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Explainer: How will the pool draw for the Rugby Champions Cup work?

Leinster, Munster and Ulster are set to learn the identity of their opponents in today’s draw.

Munster faced Toulouse in the quarter-finals of the last-ever Heineken Cup.
Munster faced Toulouse in the quarter-finals of the last-ever Heineken Cup.
Image: Dan Sheridan/INPHO

THE POOL DRAW for the 2014–15 European Rugby Champions Cup takes place today in Switzerland and with three Irish provinces involved, so we’re breaking down the process by which they will be allocated their pools.

First things first, the draw for the Champions Cup takes place immediately after the groups for the 2014/15 European Rugby Challenge Cup have been sorted out. The first draw starts at 12.00pm Irish time and you can watch both of them online.

5 pools, 4 teams in each

The 20-team Champions Cup will be made up of five pools, with four teams in each of those pools.

For the purposes of ensuring an even spread of quality throughout each pool [rather than a random draw that could have seen the four best teams in one group], the clubs are to be split into four ‘tiers’ of five teams before the actual draw takes place.

That means that each finalised pool will include one team from Tier 1, one team from Tier 2, one team from Tier 3, and one team from Tier 4.

How are the four tiers decided?

The four tiers are based on each team’s ranking position from their league, ensuring that those who finished highest in the three leagues will not all play against each other in the pool stages.

The Toulon team huddle before the game Toulon are a Tier 1 side. Source: Andrew Fosker/INPHO

For the purposes of creating the tiers, the Aviva Premiership clubs have been ranked based on their league table finishing positions, ignoring what happened in the knock-out stages.

However, the Top 14 and Pro 12 clubs are ranked based on league performances and on the knock-out phases.

That means Castres – who lost to Toulon in the final of the Top 14 after finishing sixth in the league table – are the second-ranked French side.

It also means that Munster are ranked ahead of Ulster, despite both reaching the semi-finals of the Pro12. Munster’s league table finishing position [3rd] was better than Ulster’s [4th].

As such, the clubs have been ranked like this:

Rankings Source: Munster Rugby

Which clubs are in Tier 1?

Saracens, Toulon and Leinster are definitely in there as the top-ranking club from each league.

They will be joined by two of the second-ranking clubs, Northampton, Castres and Glasgow. Which two of those three sides make it into Tier 1 will be decided by a separate draw before the main pool draw.

Which clubs are in Tier 2?

One of NorthamptonCastres and Glasgow will be [whichever of them doesn't make it into Tier 1].

Munster, Leicester and Montpellier will definitely be there as the third-ranking teams from each league.

Munster team line up for a minutes silence Munster are in Tier 2. Source: Billy Stickland/INPHO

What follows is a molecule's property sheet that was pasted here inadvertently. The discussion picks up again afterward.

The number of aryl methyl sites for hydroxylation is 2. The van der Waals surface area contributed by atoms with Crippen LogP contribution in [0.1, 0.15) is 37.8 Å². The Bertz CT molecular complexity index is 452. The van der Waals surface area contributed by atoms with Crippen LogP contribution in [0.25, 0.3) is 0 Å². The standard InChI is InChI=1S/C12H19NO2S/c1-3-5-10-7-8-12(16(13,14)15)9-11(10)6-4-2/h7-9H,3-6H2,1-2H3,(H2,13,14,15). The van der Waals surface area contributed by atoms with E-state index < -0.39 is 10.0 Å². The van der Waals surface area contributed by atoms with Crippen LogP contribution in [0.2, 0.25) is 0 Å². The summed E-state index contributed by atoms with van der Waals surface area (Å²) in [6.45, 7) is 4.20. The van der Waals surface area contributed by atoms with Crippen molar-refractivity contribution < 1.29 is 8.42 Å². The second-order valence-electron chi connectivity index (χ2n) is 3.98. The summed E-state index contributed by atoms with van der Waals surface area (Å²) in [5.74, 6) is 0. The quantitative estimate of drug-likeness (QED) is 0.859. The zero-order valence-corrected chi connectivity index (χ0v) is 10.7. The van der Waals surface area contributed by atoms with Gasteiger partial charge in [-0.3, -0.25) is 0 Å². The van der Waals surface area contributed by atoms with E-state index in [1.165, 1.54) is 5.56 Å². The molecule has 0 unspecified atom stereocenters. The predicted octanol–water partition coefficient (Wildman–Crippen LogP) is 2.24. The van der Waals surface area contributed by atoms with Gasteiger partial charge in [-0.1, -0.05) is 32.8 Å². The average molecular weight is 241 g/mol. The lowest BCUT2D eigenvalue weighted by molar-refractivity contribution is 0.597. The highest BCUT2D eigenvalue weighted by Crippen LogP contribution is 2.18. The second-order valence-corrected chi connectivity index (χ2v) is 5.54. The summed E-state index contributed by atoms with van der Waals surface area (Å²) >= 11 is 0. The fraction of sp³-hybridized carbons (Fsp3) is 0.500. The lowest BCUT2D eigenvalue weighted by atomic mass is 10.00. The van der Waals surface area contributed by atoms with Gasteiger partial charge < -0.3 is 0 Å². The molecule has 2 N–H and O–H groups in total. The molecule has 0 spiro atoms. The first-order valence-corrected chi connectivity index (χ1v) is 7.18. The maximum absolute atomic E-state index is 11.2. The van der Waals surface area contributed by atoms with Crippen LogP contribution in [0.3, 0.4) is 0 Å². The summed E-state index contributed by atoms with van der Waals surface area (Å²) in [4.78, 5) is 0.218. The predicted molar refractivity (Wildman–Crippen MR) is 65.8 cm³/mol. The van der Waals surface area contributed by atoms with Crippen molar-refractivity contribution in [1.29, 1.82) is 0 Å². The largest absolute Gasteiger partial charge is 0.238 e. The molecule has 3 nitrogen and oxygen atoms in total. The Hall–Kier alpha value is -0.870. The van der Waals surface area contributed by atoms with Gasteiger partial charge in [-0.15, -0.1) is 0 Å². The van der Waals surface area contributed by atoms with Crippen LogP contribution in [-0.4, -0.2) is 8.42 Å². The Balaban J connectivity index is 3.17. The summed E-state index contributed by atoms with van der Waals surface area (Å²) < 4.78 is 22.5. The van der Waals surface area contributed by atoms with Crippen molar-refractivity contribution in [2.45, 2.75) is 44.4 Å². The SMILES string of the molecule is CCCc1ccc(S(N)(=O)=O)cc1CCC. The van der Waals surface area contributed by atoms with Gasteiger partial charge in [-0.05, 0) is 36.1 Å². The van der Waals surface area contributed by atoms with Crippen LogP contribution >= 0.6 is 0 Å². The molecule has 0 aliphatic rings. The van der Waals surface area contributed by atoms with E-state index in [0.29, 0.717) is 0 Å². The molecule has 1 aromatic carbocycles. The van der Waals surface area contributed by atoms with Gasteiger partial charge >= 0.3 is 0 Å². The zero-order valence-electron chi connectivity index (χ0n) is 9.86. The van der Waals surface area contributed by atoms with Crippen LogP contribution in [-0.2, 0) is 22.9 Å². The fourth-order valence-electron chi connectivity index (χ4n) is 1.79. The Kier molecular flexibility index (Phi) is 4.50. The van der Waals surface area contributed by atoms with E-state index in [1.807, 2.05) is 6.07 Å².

Those four sides will be joined by one of the fourth-ranking clubs, UlsterRacing Métro and Harlequins. Which one of those three sides makes it into tier two will be decided by which of Northampton, Castres and Glasgow doesn’t make it into Tier 1.

Basically, the fourth-ranked club from the same league as whichever of Northampton, Castres and Glasgow doesn’t make it into Tier 1 will be part of Tier 2.

So, if Glasgow don’t make it into Tier 1, then Ulster will be a Tier 2 side.

If Northampton don’t make it into Tier 1, then Harlequins will be a Tier 2 side.

If Castres don’t make it into Tier 1, Racing Métro will be a Tier 2 side.

Which clubs are in Tier 3?

Two [the two who don't make it into Tier 2] of UlsterRacing Métro and Harlequins will.

The Ospreys, Bath and Clermont will be there as the fifth-ranking clubs from each league.

Which clubs are in Tier 4?

Valerio Bernabo wins the line-out ball Treviso are in Tier 4. Source: Huw Evans/INPHO

This tier is already fully decided - Scarlets, Sale, Toulouse, Wasps and Treviso.

The key principles in the draw

In order to avoid a build-up of clubs from the same league in one pool, there are a number of key principles as the draw unfolds.

  • Each of the five pools will have one club from each of the four tiers.
  • Each of the five pools will have at least one club from each of the three leagues.
  • There will be no more than two clubs from the same league in a pool.
  • No pool will contain two Pro12 clubs from the same country.
  • Clubs from the same league will be kept apart until the allocation of the Tier 4 clubs.

That final point means that in the Tier 4 allocation, Sale and Wasps will be drawn into pools which contain one other Premiership club, and Toulouse will be drawn into a pool which contains one other Top 14 side.

Examples of potential groups

As a Tier 1 side, Leinster could draw something along the lines of Castres, Bath and Scarlets.

As a Tier 2 side, Munster could draw a pool of NorthamptonClermont and Toulouse

As a potential Tier 3 side, Ulster could draw Saracens, Montpellier and Wasps.

It’s worth stressing that those are just some of the permutations in the draw, not pools that have an especially high probability of occurring.

Now that we all perfectly understand the tiers and the various possibilities, what pool would you like to see your province draw?

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About the author:

Murray Kinsella

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